The Value of Distractions

Last Updated Oct 2, 2008 12:05 PM EDT

  • One way to distract yourself at work.The Find: Empirical research has found that it's sometimes counter-productive for managers to insist their teams keep their noses to the grindstone: distractions can help solve the most difficult problems.
  • The Source: New research led by Kellogg School of Management Professor Adam Galinsky published in the September issue of Psychological Science.
The Takeaway: Everyone's had the experience of beating their brains for a solution to a problem only to take a break and find the answer almost immediately upon their return. How can you promote more of these eureka! moments? Recent research suggests distracting yourself could be the key for some -- but not all -- problems.

The researchers gave 94 test subjects a psychological test known as a remote-association test (delightfully dubbed: RAT), which tests creativity. In it, participants are shown three words and are asked to come up with a fourth word that links all three. For example, if the words are cheese, sky and ocean, the correct answer is blue (blue cheese, blue sky, blue ocean). Some were then made to focus continually on the test while others were distracted with another task. All were then asked to solve the problems. The researchers conducted the test twice: once with quite difficult problems, once with easy ones.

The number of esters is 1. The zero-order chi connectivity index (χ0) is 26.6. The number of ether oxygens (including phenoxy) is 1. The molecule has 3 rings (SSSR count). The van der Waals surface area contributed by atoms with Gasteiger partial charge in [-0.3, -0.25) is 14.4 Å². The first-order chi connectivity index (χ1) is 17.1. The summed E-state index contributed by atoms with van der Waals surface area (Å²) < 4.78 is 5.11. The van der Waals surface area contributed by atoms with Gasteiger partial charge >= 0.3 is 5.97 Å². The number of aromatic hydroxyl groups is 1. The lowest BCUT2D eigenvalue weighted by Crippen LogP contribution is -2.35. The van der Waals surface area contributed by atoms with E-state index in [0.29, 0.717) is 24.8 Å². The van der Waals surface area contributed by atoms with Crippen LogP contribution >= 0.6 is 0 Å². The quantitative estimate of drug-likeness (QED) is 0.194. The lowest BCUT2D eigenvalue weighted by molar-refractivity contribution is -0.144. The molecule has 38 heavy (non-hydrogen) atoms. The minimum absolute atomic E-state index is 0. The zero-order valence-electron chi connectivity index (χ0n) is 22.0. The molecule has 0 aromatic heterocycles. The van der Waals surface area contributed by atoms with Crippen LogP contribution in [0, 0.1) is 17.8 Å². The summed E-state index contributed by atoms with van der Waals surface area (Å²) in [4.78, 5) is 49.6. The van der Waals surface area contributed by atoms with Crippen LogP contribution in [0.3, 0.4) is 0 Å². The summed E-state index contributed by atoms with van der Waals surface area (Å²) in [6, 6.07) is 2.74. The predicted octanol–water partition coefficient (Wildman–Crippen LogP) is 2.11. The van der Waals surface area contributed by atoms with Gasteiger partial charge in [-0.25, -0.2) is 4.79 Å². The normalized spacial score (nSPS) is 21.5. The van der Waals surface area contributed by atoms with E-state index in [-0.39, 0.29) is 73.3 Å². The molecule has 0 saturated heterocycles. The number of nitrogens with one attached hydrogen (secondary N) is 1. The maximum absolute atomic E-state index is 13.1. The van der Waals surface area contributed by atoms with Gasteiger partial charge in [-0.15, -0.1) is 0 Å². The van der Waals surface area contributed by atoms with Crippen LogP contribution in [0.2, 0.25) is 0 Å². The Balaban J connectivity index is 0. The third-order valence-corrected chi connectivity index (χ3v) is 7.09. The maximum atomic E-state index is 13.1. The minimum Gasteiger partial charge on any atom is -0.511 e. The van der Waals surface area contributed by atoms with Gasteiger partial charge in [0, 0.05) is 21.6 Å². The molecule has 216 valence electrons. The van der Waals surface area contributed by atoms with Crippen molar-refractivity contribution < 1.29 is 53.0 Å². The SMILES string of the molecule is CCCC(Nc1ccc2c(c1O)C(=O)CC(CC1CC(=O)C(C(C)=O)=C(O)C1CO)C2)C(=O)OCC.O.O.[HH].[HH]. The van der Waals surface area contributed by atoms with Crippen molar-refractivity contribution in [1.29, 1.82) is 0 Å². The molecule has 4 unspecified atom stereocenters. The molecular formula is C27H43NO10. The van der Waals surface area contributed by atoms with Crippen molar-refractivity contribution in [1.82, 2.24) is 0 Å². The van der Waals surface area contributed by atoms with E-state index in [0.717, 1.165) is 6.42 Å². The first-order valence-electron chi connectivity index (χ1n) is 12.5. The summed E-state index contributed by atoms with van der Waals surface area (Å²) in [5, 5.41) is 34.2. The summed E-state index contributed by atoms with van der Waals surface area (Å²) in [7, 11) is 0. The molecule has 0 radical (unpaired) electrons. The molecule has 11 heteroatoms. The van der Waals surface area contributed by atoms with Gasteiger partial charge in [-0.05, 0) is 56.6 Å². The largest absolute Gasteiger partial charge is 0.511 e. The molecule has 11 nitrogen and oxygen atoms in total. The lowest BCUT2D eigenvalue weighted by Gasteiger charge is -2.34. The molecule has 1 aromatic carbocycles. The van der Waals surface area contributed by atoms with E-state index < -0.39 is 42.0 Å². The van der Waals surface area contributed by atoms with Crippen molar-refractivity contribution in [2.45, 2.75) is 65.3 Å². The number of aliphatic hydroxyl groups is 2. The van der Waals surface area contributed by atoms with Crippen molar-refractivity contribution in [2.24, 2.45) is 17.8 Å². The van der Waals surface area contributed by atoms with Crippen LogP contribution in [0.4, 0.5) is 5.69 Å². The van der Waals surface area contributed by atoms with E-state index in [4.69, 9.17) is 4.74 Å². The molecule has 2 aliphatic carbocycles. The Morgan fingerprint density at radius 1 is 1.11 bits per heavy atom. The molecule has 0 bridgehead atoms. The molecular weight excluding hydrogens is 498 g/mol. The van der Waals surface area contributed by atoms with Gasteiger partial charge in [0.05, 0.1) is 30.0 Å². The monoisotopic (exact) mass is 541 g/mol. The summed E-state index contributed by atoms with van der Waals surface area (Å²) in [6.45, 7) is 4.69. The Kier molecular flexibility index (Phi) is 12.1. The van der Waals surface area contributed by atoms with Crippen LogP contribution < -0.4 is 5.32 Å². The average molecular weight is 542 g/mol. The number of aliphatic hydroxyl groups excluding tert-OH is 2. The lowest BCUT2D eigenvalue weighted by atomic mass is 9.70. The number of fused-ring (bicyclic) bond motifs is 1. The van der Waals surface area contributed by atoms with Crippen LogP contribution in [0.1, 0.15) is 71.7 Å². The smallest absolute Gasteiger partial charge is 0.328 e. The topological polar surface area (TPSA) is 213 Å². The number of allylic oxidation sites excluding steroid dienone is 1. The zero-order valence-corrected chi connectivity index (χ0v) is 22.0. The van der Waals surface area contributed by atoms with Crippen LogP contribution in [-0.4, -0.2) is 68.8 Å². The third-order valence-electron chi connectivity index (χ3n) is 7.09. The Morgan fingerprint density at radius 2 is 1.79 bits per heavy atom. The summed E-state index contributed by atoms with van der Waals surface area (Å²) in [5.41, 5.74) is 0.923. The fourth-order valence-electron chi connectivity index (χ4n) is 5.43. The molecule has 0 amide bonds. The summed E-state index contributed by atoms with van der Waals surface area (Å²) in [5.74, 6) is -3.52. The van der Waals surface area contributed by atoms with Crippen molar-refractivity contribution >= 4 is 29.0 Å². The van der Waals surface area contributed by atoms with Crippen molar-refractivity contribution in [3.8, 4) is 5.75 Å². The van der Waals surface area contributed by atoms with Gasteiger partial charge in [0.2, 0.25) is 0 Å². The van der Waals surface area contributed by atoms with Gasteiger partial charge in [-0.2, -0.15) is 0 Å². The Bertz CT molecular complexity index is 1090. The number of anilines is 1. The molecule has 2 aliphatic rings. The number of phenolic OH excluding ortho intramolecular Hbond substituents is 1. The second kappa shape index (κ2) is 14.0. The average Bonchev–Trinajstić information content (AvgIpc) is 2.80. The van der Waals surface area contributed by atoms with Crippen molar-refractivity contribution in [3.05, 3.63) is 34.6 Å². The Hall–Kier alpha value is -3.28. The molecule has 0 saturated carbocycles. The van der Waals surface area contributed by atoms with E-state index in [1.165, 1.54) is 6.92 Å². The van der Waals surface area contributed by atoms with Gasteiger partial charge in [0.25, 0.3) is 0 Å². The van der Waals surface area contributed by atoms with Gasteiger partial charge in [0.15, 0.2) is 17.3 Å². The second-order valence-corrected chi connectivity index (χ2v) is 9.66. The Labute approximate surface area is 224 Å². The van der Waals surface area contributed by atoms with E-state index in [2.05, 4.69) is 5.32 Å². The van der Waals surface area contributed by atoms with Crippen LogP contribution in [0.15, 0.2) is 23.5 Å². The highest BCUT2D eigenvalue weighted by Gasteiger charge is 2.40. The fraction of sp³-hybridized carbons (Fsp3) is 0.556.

Those who were distracted so only their unconscious minds could ruminate on the answers performed significantly better at solving the hard problems, but no better at getting the easier ones more quickly or more accurately. What's the takeaway? If you're facing a doozy of a problem don't hesitate to take a break (and those contemplating an office redesign after yesterday's post might want to pencil in plenty of space to distract workers) but if it's merely an annoying, but relatively routine issue you're dealing with, keep your head down and your eyes on the task at hand.

The Question: How tolerant are you or your team's distractions?

(Image of desk distraction by happyeclair, CC 2.0)

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    Jessica lives in London where she works as a freelance writer with interests in green business and tech, management, and marketing.